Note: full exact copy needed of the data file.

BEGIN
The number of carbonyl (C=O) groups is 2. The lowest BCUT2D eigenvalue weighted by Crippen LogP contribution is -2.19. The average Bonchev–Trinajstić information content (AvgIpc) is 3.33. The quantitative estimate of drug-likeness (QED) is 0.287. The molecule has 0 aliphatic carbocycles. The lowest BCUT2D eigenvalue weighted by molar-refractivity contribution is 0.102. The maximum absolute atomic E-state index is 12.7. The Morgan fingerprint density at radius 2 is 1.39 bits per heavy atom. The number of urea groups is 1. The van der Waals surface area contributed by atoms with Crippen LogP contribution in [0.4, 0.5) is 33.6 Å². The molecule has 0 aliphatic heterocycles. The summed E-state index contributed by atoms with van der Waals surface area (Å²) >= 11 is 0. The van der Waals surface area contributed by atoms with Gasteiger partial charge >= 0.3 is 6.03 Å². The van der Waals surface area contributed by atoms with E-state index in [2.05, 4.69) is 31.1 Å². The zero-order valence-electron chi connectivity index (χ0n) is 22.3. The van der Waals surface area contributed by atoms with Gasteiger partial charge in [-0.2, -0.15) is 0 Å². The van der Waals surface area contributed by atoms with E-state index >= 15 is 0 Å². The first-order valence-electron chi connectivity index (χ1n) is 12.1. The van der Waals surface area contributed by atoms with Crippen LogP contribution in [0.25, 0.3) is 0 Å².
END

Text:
The number of carbonyl (C=O) groups is 2. The lowest BCUT2D eigenvalue weighted by Crippen LogP contribution is -2.19. The average Bonchev–Trinajstić information content (AvgIpc) is 3.33. The quantitative estimate of drug-likeness (QED) is 0.287. The molecule has 0 aliphatic carbocycles. The lowest BCUT2D eigenvalue weighted by molar-refractivity contribution is 0.102. The maximum absolute atomic E-state index is 12.7. The Morgan fingerprint density at radius 2 is 1.39 bits per heavy atom. The number of urea groups is 1. The van der Waals surface area contributed by atoms with Crippen LogP contribution in [0.4, 0.5) is 33.6 Å². The molecule has 0 aliphatic heterocycles. The summed E-state index contributed by atoms with van der Waals surface area (Å²) >= 11 is 0. The van der Waals surface area contributed by atoms with Gasteiger partial charge >= 0.3 is 6.03 Å². The van der Waals surface area contributed by atoms with E-state index in [2.05, 4.69) is 31.1 Å². The zero-order valence-electron chi connectivity index (χ0n) is 22.3. The van der Waals surface area contributed by atoms with Gasteiger partial charge in [-0.2, -0.15) is 0 Å². The van der Waals surface area contributed by atoms with E-state index >= 15 is 0 Å². The first-order valence-electron chi connectivity index (χ1n) is 12.1. The van der Waals surface area contributed by atoms with Crippen LogP contribution in [0.25, 0.3) is 0 Å².